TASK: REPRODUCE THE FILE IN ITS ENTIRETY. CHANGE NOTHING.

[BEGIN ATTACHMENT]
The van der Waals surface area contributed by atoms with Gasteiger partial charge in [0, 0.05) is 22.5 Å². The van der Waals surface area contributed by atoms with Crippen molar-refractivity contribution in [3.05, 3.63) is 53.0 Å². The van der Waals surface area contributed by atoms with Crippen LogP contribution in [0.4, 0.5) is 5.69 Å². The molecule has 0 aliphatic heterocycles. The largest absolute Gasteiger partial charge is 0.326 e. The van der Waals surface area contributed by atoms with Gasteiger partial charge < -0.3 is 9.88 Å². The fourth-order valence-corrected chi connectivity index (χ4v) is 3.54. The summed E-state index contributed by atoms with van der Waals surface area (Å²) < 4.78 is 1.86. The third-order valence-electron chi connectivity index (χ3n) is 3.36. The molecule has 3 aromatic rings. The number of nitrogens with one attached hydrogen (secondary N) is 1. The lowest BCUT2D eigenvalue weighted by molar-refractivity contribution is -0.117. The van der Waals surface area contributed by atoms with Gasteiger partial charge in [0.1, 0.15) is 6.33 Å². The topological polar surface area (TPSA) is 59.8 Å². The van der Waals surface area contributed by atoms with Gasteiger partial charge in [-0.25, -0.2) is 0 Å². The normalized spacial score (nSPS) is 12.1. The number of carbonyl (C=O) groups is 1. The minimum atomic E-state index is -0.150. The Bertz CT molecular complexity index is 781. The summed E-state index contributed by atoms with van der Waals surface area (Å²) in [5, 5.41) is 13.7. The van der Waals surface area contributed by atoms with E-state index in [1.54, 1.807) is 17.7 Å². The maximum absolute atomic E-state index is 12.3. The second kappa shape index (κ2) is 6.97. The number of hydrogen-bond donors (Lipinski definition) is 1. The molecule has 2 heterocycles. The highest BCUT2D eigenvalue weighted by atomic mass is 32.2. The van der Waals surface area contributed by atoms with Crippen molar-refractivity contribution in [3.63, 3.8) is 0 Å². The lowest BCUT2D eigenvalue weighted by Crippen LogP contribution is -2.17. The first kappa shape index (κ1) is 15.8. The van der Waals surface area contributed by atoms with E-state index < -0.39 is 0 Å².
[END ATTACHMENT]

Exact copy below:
The van der Waals surface area contributed by atoms with Gasteiger partial charge in [0, 0.05) is 22.5 Å². The van der Waals surface area contributed by atoms with Crippen molar-refractivity contribution in [3.05, 3.63) is 53.0 Å². The van der Waals surface area contributed by atoms with Crippen LogP contribution in [0.4, 0.5) is 5.69 Å². The molecule has 0 aliphatic heterocycles. The largest absolute Gasteiger partial charge is 0.326 e. The van der Waals surface area contributed by atoms with Gasteiger partial charge < -0.3 is 9.88 Å². The fourth-order valence-corrected chi connectivity index (χ4v) is 3.54. The summed E-state index contributed by atoms with van der Waals surface area (Å²) < 4.78 is 1.86. The third-order valence-electron chi connectivity index (χ3n) is 3.36. The molecule has 3 aromatic rings. The number of nitrogens with one attached hydrogen (secondary N) is 1. The lowest BCUT2D eigenvalue weighted by molar-refractivity contribution is -0.117. The van der Waals surface area contributed by atoms with Gasteiger partial charge in [0.1, 0.15) is 6.33 Å². The topological polar surface area (TPSA) is 59.8 Å². The van der Waals surface area contributed by atoms with Gasteiger partial charge in [-0.25, -0.2) is 0 Å². The normalized spacial score (nSPS) is 12.1. The number of carbonyl (C=O) groups is 1. The minimum atomic E-state index is -0.150. The Bertz CT molecular complexity index is 781. The summed E-state index contributed by atoms with van der Waals surface area (Å²) in [5, 5.41) is 13.7. The van der Waals surface area contributed by atoms with E-state index in [1.54, 1.807) is 17.7 Å². The maximum absolute atomic E-state index is 12.3. The second kappa shape index (κ2) is 6.97. The number of hydrogen-bond donors (Lipinski definition) is 1. The molecule has 2 heterocycles. The highest BCUT2D eigenvalue weighted by atomic mass is 32.2. The van der Waals surface area contributed by atoms with Crippen molar-refractivity contribution in [3.63, 3.8) is 0 Å². The lowest BCUT2D eigenvalue weighted by Crippen LogP contribution is -2.17. The first kappa shape index (κ1) is 15.8. The van der Waals surface area contributed by atoms with E-state index < -0.39 is 0 Å².